Bias controllers for external modulators in fiber-optic systems
Fiber-optic links are becoming more common for analog functions; bias control can make the difference in meeting performance requirements.
DR. EDWARD ACKERMAN, HAROLD ROUSSELL, and DR. CHARLES COX, Photonic Systems Inc.
The booming telecommunications industry has sought to leverage the attractive features of optical fiber: its small size and weight, low dispersion, and very low attenuation per unit length. These same features render it the ideal medium in which to perform important analog functions such as microwave antenna remoting and true time-delay beamforming.
Successful digital or analog fiber-optic link design1 requires an understanding of the impact each component has on the link's performance. We'll look at how the performance of an external modulation link (see Figure 1) is affected by characteristics of the modulator's bias controller.
Currently, two types of external modulators are commercially available and can be considered for use in high-bit-rate digital or high-performance microwave fiber-optic links. In one type, the electro-absorption modulator (EAM), the percentage of photons absorbed in a semiconductor optical waveguide is modulated by varying the strength of the electrical field applied across the waveguide. In a second type, the Mach-Zehnder modulator (MZM), the phase of light in the optical waveguides in an inorganic, semiconductor, or polymer material is modulated, then converted to intensity modulation by interferometrically combining the phase-modulated light with light in the second path of a Mach-Zehnder interferometer.
Both the EAM and MZM have points on their transfer function curve (the plot of optical output power versus applied voltage) at which link performance is optimized. In discussing the difficulty of maintaining the optimum modulator bias point as well the consequences of not doing so, we'll provide quantitative calculations only for the case of the MZM. That's because the MZM, unlike an EAM, has a predictable transfer function shape. Our qualitative statements, however, will apply to both the MZM and EAM.
The blue curve in Figure 2 shows the transfer function of an MZM. The bias voltage changes the optical phase difference between the interfering waves at the output of the Mach-Zehnder interferometer and thus changes the output intensity. The peaks of the transfer function occur when the phase difference is an integer multiple of 360 degrees (constructive interference), and the nulls occur when the phase difference is an odd-integer multiple of 180 degrees (destructive interference). The MZM's halfwave voltage Vπ is defined as the change in bias voltage necessary to move between a peak and a null on the transfer function curve-in other words, the bias voltage necessary to change this phase difference by 180 degrees (or π radians).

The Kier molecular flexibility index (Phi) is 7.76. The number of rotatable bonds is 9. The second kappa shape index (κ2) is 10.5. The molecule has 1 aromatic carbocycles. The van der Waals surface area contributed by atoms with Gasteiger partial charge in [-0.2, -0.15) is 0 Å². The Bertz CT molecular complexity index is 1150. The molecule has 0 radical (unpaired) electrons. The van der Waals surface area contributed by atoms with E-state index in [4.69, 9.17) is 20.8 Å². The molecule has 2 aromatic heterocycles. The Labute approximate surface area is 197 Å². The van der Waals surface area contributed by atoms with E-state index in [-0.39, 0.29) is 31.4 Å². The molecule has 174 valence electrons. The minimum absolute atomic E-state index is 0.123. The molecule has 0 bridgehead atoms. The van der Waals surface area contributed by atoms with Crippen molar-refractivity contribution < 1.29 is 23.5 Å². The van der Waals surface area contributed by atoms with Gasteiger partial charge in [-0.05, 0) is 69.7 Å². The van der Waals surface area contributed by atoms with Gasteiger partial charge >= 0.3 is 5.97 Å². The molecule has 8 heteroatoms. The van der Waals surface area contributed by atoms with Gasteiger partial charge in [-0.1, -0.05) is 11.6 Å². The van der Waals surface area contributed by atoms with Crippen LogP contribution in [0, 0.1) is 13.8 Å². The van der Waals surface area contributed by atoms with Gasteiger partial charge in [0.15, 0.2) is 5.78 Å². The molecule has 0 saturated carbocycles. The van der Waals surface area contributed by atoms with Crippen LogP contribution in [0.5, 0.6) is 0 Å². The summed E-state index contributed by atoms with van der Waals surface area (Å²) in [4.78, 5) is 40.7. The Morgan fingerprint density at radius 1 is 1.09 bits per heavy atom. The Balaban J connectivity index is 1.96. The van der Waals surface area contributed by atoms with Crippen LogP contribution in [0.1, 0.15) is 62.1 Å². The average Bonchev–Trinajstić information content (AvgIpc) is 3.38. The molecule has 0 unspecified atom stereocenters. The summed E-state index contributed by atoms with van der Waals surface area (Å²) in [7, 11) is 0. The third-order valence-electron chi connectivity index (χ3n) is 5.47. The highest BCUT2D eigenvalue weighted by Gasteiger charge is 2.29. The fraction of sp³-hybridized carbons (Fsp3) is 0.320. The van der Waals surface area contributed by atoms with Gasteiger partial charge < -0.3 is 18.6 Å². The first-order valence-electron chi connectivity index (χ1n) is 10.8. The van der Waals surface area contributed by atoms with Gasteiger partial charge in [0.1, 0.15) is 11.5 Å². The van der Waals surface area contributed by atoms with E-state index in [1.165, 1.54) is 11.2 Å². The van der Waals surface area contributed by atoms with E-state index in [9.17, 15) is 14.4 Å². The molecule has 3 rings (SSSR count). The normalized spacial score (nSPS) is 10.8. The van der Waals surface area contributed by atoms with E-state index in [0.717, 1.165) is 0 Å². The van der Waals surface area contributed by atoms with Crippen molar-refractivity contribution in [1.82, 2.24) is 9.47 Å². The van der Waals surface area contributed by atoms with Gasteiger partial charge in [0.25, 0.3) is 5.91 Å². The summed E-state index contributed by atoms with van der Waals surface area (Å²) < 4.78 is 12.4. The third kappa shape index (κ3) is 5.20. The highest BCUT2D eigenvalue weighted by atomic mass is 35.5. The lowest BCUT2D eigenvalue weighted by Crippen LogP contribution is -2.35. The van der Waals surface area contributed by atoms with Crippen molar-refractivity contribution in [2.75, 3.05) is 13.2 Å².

In an analog system that uses an MZM-based fiber-optic link to convey a signal without converting it to a new microwave frequency, the output fundamental signal strength is maximum when the MZM is biased at any voltage that is halfway between a maximum and minimum transmission point on the transfer function curve-a so-called "quadrature" bias point (see Figure 2). Quadrature bias points occur when the optical phase difference at the output of the two paths in the Mach-Zehnder interferometer is an odd-integer multiple of 90 degrees. Maintaining the MZM bias at quadrature is very important in microwave systems with bandwidths wider than one octave, because only at quadrature are second-order distortion products minimized, as Figure 2 shows.
Analytical models2 and experimental measurements3 have both shown that for an external modulation link that uses a low-noise continuous-wave laser in conjunction with an MZM at its quadrature bias and a detector operating at a DC photocurrent of 2.5 mA, the link's intermodulation-free dynamic range (IMFDR) is about 70 dB in a 1-MHz instantaneous receiver bandwidth. Failing to maintain quadrature bias can substantially reduce this dynamic range, because the input power level at which second-order distortion products exceed the output noise can lie below the input power level at which third-order distortion products exceed the output noise. Figure 3 shows the IMFDR reduction caused by MZM bias errors of up to 45 degrees off quadrature. Note from Figure 3 that a bias error of even 1 degree reduces the IMFDR by about 3 dB.
In many digital systems, and in analog systems where frequency conversion is desired, the MZM is biased at either the maximum or minimum transmission point on the transfer function curve rather than at quadrature bias. In a digital link, bias errors result in a degradation of the extinction ratio (the ratio of powers in the "1" and "0" bits), which affects the link's bit-error rate (BER).
Figure 4 illustrates the effect of MZM bias error on extinction ratio and how imperfect extinction degrades the performance of a digital link that has a BER of 10-15 at a bias error of 0 degrees. In this hypothetical link, the BER is insensitive to bias errors of up to ~20 degrees, but degrades dramatically at larger bias errors.